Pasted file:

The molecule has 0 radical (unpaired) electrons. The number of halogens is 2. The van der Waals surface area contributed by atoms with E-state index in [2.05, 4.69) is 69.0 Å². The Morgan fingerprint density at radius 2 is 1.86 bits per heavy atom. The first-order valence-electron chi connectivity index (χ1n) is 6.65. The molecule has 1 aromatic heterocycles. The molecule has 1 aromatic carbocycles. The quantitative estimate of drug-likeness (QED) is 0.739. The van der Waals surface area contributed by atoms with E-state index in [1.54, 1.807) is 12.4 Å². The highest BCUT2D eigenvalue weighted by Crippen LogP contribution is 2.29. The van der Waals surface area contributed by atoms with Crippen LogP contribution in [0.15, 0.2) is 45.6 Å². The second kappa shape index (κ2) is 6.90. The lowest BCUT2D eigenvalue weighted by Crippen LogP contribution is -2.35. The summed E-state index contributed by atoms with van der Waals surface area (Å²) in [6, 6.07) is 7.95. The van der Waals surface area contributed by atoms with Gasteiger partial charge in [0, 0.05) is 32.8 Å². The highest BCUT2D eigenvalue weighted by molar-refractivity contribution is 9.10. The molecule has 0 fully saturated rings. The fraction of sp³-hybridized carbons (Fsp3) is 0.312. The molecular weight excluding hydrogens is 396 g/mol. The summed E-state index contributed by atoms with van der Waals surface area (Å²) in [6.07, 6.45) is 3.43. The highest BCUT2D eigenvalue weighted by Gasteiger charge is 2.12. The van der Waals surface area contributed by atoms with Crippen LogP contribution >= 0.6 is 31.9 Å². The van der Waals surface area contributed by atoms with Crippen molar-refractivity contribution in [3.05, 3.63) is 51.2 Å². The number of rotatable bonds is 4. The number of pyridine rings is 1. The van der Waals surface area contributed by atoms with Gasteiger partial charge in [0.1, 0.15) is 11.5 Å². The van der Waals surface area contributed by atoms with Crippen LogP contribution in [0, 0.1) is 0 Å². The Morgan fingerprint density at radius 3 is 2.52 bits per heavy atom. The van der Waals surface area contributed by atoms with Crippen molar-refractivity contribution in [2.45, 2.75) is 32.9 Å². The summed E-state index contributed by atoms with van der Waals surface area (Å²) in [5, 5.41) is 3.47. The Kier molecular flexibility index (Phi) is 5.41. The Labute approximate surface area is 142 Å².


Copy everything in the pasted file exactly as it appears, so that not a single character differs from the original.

The molecule has 0 radical (unpaired) electrons. The number of halogens is 2. The van der Waals surface area contributed by atoms with E-state index in [2.05, 4.69) is 69.0 Å². The Morgan fingerprint density at radius 2 is 1.86 bits per heavy atom. The first-order valence-electron chi connectivity index (χ1n) is 6.65. The molecule has 1 aromatic heterocycles. The molecule has 1 aromatic carbocycles. The quantitative estimate of drug-likeness (QED) is 0.739. The van der Waals surface area contributed by atoms with E-state index in [1.54, 1.807) is 12.4 Å². The highest BCUT2D eigenvalue weighted by Crippen LogP contribution is 2.29. The van der Waals surface area contributed by atoms with Crippen LogP contribution in [0.15, 0.2) is 45.6 Å². The second kappa shape index (κ2) is 6.90. The lowest BCUT2D eigenvalue weighted by Crippen LogP contribution is -2.35. The summed E-state index contributed by atoms with van der Waals surface area (Å²) in [6, 6.07) is 7.95. The van der Waals surface area contributed by atoms with Gasteiger partial charge in [0, 0.05) is 32.8 Å². The highest BCUT2D eigenvalue weighted by molar-refractivity contribution is 9.10. The molecule has 0 fully saturated rings. The fraction of sp³-hybridized carbons (Fsp3) is 0.312. The molecular weight excluding hydrogens is 396 g/mol. The summed E-state index contributed by atoms with van der Waals surface area (Å²) in [6.07, 6.45) is 3.43. The highest BCUT2D eigenvalue weighted by Gasteiger charge is 2.12. The van der Waals surface area contributed by atoms with Crippen LogP contribution >= 0.6 is 31.9 Å². The van der Waals surface area contributed by atoms with Crippen molar-refractivity contribution in [3.05, 3.63) is 51.2 Å². The number of rotatable bonds is 4. The number of pyridine rings is 1. The van der Waals surface area contributed by atoms with Gasteiger partial charge in [0.1, 0.15) is 11.5 Å². The van der Waals surface area contributed by atoms with Crippen LogP contribution in [0, 0.1) is 0 Å². The Morgan fingerprint density at radius 3 is 2.52 bits per heavy atom. The van der Waals surface area contributed by atoms with Crippen molar-refractivity contribution in [2.45, 2.75) is 32.9 Å². The summed E-state index contributed by atoms with van der Waals surface area (Å²) in [5, 5.41) is 3.47. The Kier molecular flexibility index (Phi) is 5.41. The Labute approximate surface area is 142 Å².